Russia's Most Popular Man
The most popular politician in Russia is among the West’s most reviled: Vladimir Putin. His personal style matches the muscular nationalism he displayed when he annexed Ukraine’s Crimean peninsula in 2014 and embarked on a surprise air campaign in Syria the following year. It resonates in a culture that admires strength. His instinctively conservative social views, reflected in an anti-gay law that he passed in defiance of foreign protests, also go down well in a country where liberal values are scarce. Rising oil income in the first part of his rule boosted living standards and allowed Russia to reassert power following a decade of post-Soviet humiliation. Now Putin’s personal appeal is being tested by economic hardship caused by a collapse in oil prices and financial and energy sanctions provoked by the Ukraine intervention. His popularity has hardly been dented. At least so far.
As Putin, 63, prepares to stand for election again in 2018, his approval ratings have fallen slightly. Still, they are at a remarkably high level of more than 80 percent and his United Russia party won its biggest-ever majority in parliamentary elections Sept. 18, though observers and opposition parties complained the vote wasn't fair. Putin presents a carefully constructed public personality through TV. He appears daily as an iron man of action, rebuking government officials, hosting foreign leaders, even taming wild animals and hang gliding. Cultivating his aura of power, Putin is legendary for showing up late — he’s kept the Pope, Queen Elizabeth II, German Chancellor Angela Merkel and U.S. President Barack Obama waiting. The private man is harder to observe. Sports is a passion — he’s a black belt in judo, a swimmer, skier and a keen ice hockey player. The public got a glimpse of his domestic life when he announced on TV in 2013 that he was divorcing his wife, Lyudmila. She was a former air hostess he married early in his career as an officer of the KGB, the Soviet spy agency and secret police force. Their two adult daughters are rarely in the public eye. Occasionally, the Putin stone face softens: After winning a third presidential term in 2012 following a tumultuous challenge from street protesters, he shed tears at a televised victory rally. More typical: In 2007, he met Merkel at his Sochi residence and let his pet Labrador retriever sniff his unnerved guest. She’s known to be afraid of dogs.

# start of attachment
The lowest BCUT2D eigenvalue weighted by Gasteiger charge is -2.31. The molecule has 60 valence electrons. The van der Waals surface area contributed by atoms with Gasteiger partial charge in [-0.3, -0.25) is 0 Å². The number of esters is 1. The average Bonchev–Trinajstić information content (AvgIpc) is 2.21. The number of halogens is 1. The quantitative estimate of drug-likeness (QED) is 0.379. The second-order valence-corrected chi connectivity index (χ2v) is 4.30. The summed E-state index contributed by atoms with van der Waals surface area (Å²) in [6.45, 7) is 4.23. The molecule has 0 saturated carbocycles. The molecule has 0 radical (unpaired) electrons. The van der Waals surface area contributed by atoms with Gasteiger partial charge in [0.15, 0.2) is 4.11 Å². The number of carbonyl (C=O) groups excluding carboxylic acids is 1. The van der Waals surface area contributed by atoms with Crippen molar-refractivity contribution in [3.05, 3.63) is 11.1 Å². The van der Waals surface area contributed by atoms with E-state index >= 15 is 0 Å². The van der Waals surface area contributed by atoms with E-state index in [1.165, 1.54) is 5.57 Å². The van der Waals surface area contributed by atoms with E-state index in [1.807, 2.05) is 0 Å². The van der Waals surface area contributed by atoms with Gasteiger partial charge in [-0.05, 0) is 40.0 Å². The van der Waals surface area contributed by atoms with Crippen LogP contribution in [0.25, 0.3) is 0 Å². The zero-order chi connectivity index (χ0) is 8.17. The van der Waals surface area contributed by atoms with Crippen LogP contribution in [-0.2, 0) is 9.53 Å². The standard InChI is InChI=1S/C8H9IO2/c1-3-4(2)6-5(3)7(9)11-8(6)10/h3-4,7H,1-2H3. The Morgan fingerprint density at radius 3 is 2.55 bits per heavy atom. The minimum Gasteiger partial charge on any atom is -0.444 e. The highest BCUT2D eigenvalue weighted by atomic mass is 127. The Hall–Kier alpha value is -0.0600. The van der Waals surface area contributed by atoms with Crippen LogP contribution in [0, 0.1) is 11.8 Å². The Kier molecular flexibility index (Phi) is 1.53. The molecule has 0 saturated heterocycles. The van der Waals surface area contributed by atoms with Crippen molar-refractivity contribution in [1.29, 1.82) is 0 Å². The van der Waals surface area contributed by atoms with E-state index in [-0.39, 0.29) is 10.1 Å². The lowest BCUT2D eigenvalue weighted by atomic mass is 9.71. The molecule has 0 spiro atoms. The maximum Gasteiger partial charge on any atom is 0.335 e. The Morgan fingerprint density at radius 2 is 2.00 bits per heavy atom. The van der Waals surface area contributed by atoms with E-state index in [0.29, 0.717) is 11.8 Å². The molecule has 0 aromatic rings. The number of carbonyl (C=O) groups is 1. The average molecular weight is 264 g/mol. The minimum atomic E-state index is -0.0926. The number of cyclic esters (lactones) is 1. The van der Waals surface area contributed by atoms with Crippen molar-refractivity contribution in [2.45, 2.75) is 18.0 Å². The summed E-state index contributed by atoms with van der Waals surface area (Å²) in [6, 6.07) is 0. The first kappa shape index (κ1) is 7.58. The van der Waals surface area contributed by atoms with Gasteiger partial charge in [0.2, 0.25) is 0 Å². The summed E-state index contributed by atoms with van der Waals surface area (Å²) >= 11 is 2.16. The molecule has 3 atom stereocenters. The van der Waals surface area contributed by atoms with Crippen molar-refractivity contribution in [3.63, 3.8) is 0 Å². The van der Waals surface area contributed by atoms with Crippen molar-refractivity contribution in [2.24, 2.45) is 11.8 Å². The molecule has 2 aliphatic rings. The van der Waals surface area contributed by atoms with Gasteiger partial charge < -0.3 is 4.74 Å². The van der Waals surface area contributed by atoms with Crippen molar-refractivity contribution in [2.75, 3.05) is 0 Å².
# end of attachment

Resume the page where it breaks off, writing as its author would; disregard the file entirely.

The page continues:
Putin honed his survival techniques as a deprived child in postwar Leningrad (now St. Petersburg). Two older siblings died during the city’s 900-day wartime German siege, according to a 2013 book by a distant relative, Alexander Putin. His mother barely survived. A 2000 autobiographical book, “First Person,” accounts for most of what is known about Putin’s early life and forebears. These include a grandfather, Spiridon Putin, who was a cook for Lenin and Stalin. The book says the Putins lived in a small room in a communal apartment without hot water or a proper bathroom. There he is said to have chased rats, learned martial arts and dreamed of working in intelligence. In 1989, as a spy in East Germany, he was forced to destroy documents when crowds tried to break into the KGB office. He said the discovery of the powerlessness of his Soviet bosses traumatized him. When Communism collapsed, Putin switched his public allegiance to the Orthodox Church, to which two-thirds of the population profess to belong. Since 2014, isolated by the U.S. and Europe over the Crimea annexation and his role in a pro-Russian rebellion in Ukraine, he's sought to build closer ties to China and other powers.
Putin once described the collapse of the Soviet Union as the greatest geopolitical catastrophe of the 20th century. He sees himself as a guardian of Russia’s unique place in the world, under assault from a decadent West. His strong approval ratings suggest his constituents take a similar view. Still, despite the popularity of his antagonism to the West, the longest recession in more than two decades has cut into support for the ruling party. Though it won 54 percent of the vote in September, it was polling as high as 60 percent 18 months earlier. The question is whether Putin can maintain his image as Russia's protector.
The Reference Shelf
- A report by Chatham House looks at the legacy of Putin’s rule.
- The Kremlin maintains a personal Putin website in Russian and English.
- In her book “The Man Without a Face,” the journalist Masha Gessen says Putin never understood Russia’s leap toward political freedom after Communism because he wasn’t part of it, a Washington Post review says.
- A BBC profile.
- A QuickTake Q&A on the relationship between Putin and Donald Trump.
- Putin discussed the U.S. presidential candidates, Syria, the euro, oil, allegations of a cyber hack and a territorial spat with Japan in a Bloomberg News interview in September 2016.
First published Jan. 5, 2015
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